Bridge International Academies is an operator of scholastic academy services used to provide education to underprivileged children. Its services provide lessons based on national curricula, develop in-depth teacher training and programs, and use cutting-edge wireless technology that enables underprivileged children to get the right education, free of cost, for a brighter future. The Omidyar Network announced a $1.8 million grant to Bridge International Academies to expand its network of primary schools and educate more than a million impoverished children in Africa in 2011.

Kazang Solar ($1.6M)

Kazang Solar is Azuri Technologies’ official distribution partner in Zambia and is the largest provider of electronic vending services in Zambia. Kazang services more than 100,000 customers per day and have a nationwide footprint. Kazang Solar was awarded $1.6M from the Africa Enterprise Challenge Fund (AECF) under its Renewable Energy and Climate Adaptation Technologies (REACT) window in 2018.

African Leadership Academy ($1.5M)

African Leadership Academy (ALA) seeks to transform Africa by developing a powerful network of over 6,000 leaders who will work together to address Africa’s greatest challenges, achieve extraordinary social impact and accelerate the continent’s growth trajectory. To-date, they boast 1180 young leaders in their network. These come from at least 46 countries and have started a total of 177 ventures. The academy was founded in 2008 by Acha Leke, Chris Bradford, Fred Swaniker and Peter Mombaur. ALA first received a $1.5M grant from Omidyar Network in May 2011.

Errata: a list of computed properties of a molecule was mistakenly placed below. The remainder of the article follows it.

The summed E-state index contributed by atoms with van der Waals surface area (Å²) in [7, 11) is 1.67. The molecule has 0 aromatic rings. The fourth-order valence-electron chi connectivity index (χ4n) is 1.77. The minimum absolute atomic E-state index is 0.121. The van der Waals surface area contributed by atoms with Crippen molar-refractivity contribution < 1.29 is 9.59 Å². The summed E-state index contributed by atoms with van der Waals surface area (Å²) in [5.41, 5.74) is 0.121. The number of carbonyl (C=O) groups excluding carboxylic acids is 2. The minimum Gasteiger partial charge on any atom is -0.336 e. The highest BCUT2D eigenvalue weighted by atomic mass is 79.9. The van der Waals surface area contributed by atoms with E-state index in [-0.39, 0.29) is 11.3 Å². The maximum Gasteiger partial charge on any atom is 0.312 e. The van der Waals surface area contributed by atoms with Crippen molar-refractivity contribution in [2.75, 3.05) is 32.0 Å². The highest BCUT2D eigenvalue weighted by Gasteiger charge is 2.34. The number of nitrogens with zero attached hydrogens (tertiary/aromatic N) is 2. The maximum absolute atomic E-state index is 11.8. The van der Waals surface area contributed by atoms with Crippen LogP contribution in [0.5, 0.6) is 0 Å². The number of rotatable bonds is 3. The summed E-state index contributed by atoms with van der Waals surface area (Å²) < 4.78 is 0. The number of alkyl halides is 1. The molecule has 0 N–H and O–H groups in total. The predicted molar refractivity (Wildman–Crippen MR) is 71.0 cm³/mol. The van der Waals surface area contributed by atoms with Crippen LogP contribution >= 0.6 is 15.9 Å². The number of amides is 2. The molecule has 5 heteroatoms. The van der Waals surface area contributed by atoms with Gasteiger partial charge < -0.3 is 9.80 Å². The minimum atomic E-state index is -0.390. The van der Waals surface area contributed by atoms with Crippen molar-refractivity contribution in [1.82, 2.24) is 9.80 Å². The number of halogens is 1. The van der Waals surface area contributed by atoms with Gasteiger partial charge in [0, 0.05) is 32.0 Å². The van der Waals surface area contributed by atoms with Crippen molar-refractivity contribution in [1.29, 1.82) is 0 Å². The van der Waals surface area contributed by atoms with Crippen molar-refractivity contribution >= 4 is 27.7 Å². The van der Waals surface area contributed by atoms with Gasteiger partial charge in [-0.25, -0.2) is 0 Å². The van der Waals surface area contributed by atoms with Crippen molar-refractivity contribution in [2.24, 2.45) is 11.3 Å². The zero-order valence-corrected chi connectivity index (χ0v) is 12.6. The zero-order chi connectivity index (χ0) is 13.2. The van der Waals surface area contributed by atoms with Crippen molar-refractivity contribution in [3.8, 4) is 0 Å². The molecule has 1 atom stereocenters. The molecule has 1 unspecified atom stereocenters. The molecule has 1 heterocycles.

M-TIBA ($1.5M)

M-TIBA is a service on your mobile phone that allows you to set funds aside for healthcare. Funds stored in M-TIBA can only be used to pay for services and medication at specific healthcare facilities which carry the M-TIBA logo. Pfizer Foundation injected $1.5M in grant funding into M-TIBA in November 2015, helping to boost the service.

Zembo ($1.5M)

Zembo (Zero Emission Motorcycle Boda) is a start-up specializing in innovative and sustainable mobility solutions for Africa. Zembo’s electric motorcycle and network of solar charging stations have been revolutionizing the motorcycle taxi "boda boda" market in Uganda since 2019. In August 2019, Zembo received $1.5M in grant funding from EEP Africa, Agence de l'Environnement et de la Maîtrise de l'Énergie, French Facility for Global Environment, and Bond'innova.

Pineapple ($1.5M)

Founded in 2017, Pineapple is a South African peer-to-peer insurance company with an application that allows individuals to insure their possessions simply by snapping a picture and uploading it to the mobile application. In 2019, Pineapple won the top investment award of $1.5M from Connecticut Innovations.